Frequently Asked Questions
Myth: There are “serious” and “non-serious” mental disorders.
Myth: Psychiatrists only prescribe medication.
Fact: Psychiatrists are trained to recognise what will, and will not, respond to medication. Other options are available for various “talking” therapy approaches which can be offered depending on the patient’s circumstances, their condition and their wishes. In most cases where medication is used, therapy would be part of the treatment, and therapy rather than medication may be used as treatment by psychiatrists.
Myth: Those who seek therapy are not really ill, just bored.
Myth: All non-medical therapies are the same.
Myth: Dynamic Psychotherapy is “just talking” and can be done by anyone.
Fact: Long term intensive therapy, in those patients for whom it is indicated, consists not only in uncovering one’s personal past/history, but more specifically aims to elaborate how the patient unwittingly does things in the present to seemingly recreate the past difficulties – thus perpetuating problems / symptoms. This gives a person more choice about how to deal with problems, i.e. they can choose to do things differently. It is clearly a sophisticated and complex treatment that involves intensive training.
Myth: Psychotherapy takes too long and is therefore too expensive.
Myth: Psychotherapy is an outmoded form of treatment.
Myth: Cognitive therapy cannot be as effective as dynamic therapy.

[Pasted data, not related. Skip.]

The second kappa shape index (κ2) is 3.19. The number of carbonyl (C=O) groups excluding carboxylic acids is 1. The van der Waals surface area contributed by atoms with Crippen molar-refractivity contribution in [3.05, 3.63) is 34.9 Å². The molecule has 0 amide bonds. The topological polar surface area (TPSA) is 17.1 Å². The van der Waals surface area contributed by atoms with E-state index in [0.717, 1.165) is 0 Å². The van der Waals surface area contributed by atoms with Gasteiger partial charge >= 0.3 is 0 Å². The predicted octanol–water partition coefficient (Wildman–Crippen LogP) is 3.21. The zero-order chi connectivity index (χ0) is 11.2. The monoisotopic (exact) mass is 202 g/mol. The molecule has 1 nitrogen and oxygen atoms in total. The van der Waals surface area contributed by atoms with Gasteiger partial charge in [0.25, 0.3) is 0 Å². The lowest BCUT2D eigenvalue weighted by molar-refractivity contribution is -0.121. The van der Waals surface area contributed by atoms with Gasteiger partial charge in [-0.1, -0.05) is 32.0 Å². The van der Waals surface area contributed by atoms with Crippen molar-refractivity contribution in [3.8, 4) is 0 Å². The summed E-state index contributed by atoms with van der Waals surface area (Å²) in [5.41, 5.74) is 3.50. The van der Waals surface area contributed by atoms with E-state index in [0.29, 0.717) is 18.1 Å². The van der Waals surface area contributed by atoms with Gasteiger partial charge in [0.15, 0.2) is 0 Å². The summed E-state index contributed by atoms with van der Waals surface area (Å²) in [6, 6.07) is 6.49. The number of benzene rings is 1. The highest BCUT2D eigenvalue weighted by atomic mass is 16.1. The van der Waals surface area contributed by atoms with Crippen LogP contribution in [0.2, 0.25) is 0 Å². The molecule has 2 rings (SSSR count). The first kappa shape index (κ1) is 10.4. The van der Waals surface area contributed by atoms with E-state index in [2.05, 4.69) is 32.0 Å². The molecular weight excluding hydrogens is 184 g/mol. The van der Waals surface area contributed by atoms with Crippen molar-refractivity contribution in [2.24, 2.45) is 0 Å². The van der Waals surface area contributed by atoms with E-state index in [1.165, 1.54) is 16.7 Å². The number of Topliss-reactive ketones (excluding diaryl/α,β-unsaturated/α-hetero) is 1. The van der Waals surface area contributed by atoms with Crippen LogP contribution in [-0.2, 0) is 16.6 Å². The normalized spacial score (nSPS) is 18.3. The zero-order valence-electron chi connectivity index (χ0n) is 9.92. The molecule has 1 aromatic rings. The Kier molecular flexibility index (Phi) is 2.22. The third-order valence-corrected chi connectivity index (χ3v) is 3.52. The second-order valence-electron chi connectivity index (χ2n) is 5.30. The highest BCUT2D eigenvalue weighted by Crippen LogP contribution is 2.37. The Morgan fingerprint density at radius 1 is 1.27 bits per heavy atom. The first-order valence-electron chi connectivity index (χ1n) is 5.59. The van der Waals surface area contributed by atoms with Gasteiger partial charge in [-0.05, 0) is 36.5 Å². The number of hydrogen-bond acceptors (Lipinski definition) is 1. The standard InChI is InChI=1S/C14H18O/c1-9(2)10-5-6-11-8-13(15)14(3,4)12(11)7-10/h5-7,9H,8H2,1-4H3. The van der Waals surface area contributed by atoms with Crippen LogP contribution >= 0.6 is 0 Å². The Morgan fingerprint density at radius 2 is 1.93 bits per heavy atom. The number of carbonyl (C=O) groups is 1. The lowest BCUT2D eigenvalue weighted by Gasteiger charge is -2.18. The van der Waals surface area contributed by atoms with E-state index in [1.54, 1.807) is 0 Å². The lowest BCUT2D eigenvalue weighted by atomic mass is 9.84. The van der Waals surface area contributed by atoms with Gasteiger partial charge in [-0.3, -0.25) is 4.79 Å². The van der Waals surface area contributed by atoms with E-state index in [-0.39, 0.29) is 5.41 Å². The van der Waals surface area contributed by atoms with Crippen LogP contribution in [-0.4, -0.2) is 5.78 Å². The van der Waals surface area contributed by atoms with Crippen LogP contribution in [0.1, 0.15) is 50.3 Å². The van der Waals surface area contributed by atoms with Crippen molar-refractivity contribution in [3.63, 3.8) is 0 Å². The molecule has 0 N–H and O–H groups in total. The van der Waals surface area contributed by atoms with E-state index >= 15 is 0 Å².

Myth: Current Medicare arrangements preserve people’s access to intensive therapy
Myth: Deinstitutionalisation can’t work.
Myth: Psychiatric patients are always dangerous.
Myth: Long waiting lists for psychiatrists are due to inefficient work practices.
Myth: The tragedy of youth suicide is too complex to resolve.
Fact: Early detection of problems, awareness of difficulty, and the availability of help can be critical factors determining outcomes. However a 15 year study on successful intervention on youth suicide, from Western Australia, concluded that when a young person is admitted to accident and emergency departments following self harm behaviours, “…there were gross deficiencies in the kind of care being provided, not adequate assessments being made and the follow up tended to be woeful”. The report showed that we can successfully intervene and dramatically reduce the suicide risk if “you actually take the trouble to spend enough time with the person to gain their confidence, take a good history and ensure that whatever treatment is provided is addressing some of their immediate needs. It was particularly important to improve the likelihood of decent follow up.” The emphasis here is on being able to spend enough time and having enough expertise; both these factors are increasingly under threat in a strained, cost-cutting political environment.